Zechariah 14, Part 8 (Zechariah 14:12-15)
Copyright © Robert E. Cruickshank, Jr (October 6, 2023)
Ron Cuzzort (Editor)
All Rights Reserved
“Now this will be the plague with which the Lord will strike all the peoples who have gone to war against Jerusalem; their flesh will rot while they stand on their feet, and their eyes will rot in their sockets, and their tongue will rot in their mouth. And it will come about on that day that a great panic from the Lord will fall on them; and they will seize one another’s hand, and the hand of one will be raised against the hand of another. Judah also will fight at Jerusalem; and the wealth of all the surrounding nations will be gathered, gold, silver, and garments in great abundance. And just like this plague, there will be a plague on the horse, the mule, the camel, the donkey, and all the cattle that will be in those camps” (Zechariah 14:12-15)
As the New Jerusalem rose up, the Old Jerusalem would be torn down and reduced to rubble. Those inside the city would suffer greatly in their vain attempt to save it. These verses speak to the sad reality that befell them as they clung to that which was fading away rather than embracing the new reality materializing through Jesus Christ. The popular approach of our day doesn’t see it this way, however. Instead of Zechariah’s words describing horrors of the past, today’s pop-prophecy pundits spin these verses as horrors still awaiting our future. Fittingly, the scenario they describe is very much like a futuristic sci-fi thriller – or even a horror movie.
Nuclear War, End Time Zombies, and The Big Screen
In his article “Zechariah Prophecy & The Neutron Bomb,” Marshall Beeber informs us: “This prophecy seemed like a horrific fantasy until the dawn of the nuclear age. In the 1970s Samuel Cohen, a nuclear physicist, invented a new tactical nuclear weapon called the ‘neutron bomb’ which would have the exact effect that Zechariah’s prophecy stated.”
What is extremely relevant for those seeking to truly understand Zechariah’s prophecy in its historical context is just how extremely irrelevant the prophecy would have been to Zechariah’s original audience – if Beeber is correct. More the point, it was apparently irrelevant to anyone living prior to the 1970s!
The real irony here is that those who argue that Zechariah foretells a nuclear war also argue that the New Testament’s time statements merely mean that Jesus could come “at any moment,” rather than meaning that He would come in the first-century. As the popular lingo of our day goes, Christ’s return has been “always imminent.” By this, they mean that Christ could have come back at any time during the last 2000 years – stretching right up to the present.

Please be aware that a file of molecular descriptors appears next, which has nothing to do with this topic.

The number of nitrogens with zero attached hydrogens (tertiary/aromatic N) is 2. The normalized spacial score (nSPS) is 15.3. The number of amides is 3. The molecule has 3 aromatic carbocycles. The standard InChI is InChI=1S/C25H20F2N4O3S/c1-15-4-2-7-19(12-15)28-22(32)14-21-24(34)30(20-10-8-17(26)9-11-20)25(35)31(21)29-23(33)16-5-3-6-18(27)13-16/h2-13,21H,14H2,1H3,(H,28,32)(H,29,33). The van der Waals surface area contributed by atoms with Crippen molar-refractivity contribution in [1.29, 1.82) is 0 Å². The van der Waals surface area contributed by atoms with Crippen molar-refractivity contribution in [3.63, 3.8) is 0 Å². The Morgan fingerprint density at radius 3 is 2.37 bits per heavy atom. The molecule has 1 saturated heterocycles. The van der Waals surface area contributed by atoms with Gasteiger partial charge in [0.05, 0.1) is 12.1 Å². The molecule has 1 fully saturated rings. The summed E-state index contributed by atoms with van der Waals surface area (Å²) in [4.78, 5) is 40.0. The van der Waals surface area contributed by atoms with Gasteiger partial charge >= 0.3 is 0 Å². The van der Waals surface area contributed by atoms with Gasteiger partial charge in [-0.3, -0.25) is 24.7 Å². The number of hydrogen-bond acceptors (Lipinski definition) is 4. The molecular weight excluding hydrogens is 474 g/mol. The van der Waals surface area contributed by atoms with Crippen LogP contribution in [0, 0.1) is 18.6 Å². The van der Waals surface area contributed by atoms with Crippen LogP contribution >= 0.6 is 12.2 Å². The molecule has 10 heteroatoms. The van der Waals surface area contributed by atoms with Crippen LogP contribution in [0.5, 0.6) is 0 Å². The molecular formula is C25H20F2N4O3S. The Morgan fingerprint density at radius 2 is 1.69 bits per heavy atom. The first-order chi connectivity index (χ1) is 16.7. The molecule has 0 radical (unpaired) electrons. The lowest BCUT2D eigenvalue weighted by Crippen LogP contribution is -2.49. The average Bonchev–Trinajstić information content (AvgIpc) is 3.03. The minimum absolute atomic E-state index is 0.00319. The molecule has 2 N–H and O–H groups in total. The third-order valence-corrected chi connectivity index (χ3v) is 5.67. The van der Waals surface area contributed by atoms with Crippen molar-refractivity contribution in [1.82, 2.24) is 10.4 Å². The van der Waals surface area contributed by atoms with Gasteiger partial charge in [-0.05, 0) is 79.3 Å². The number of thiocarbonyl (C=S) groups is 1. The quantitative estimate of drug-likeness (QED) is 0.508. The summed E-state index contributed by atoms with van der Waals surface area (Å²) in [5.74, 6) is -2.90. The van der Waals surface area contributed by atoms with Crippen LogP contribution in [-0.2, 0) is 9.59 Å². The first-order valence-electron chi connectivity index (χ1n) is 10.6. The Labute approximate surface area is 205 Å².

But how could His return have been “always imminent” before the predicted nuclear wars were even a possibility? How could He have come back before the technology was in place? How could it have happened before the 1970s?
Undaunted by this somewhat obvious contradiction, this remains one of our Dispensational friends’ favorite passages because it seems to play right into the sci-fi sensationalism that characterizes their approach. Dr. Roger Barrier says that Zechariah 14:12 “mirrors the incredible melting of human bodies that results from the intense heat produced by a nuclear bomb.” One popular website opens its treatment of this verse with these words: “Anyone who has seen Raiders of the Lost Ark recalls a most incredible scene when the Germans open the Ark of the Covenant and their flesh melts. Eyes and tongues are destroyed, making them unable to see or to speak!” Shelby Hunt thinks the movie World War Z is a better fit than Raiders of the Lost Ark and claims this verse is describing end-time “Zombies” in the last days.
Interpreting the Bible in light of feature film isn’t the best hermeneutical approach. We don’t need movies starring Harrison Ford or Brad Pitt, or even a nuclear explosion to help us figure out this verse. And how would Zechariah’s original audience have even made heads or tails out of it if this were the case? The truth is, there are better ways to understand the passage than catapulting it thousands of years into the future of the original audience, and onto the big screen or news headlines of our own time.
Famine in the City During the War
Zechariah describes the plague as follows: “…their flesh will rot while they stand on their feet, and their eyes will rot in their sockets, and their tongue will rot in their mouth.” While Zechariah’s prophecy isn’t about our own day and age, this horrific scene is something that is unfortunately common to every day and age. Consequently, it’s not difficult to figure out what is going on in this verse. The prophet gives a very apt description of the effects of starvation upon the human body.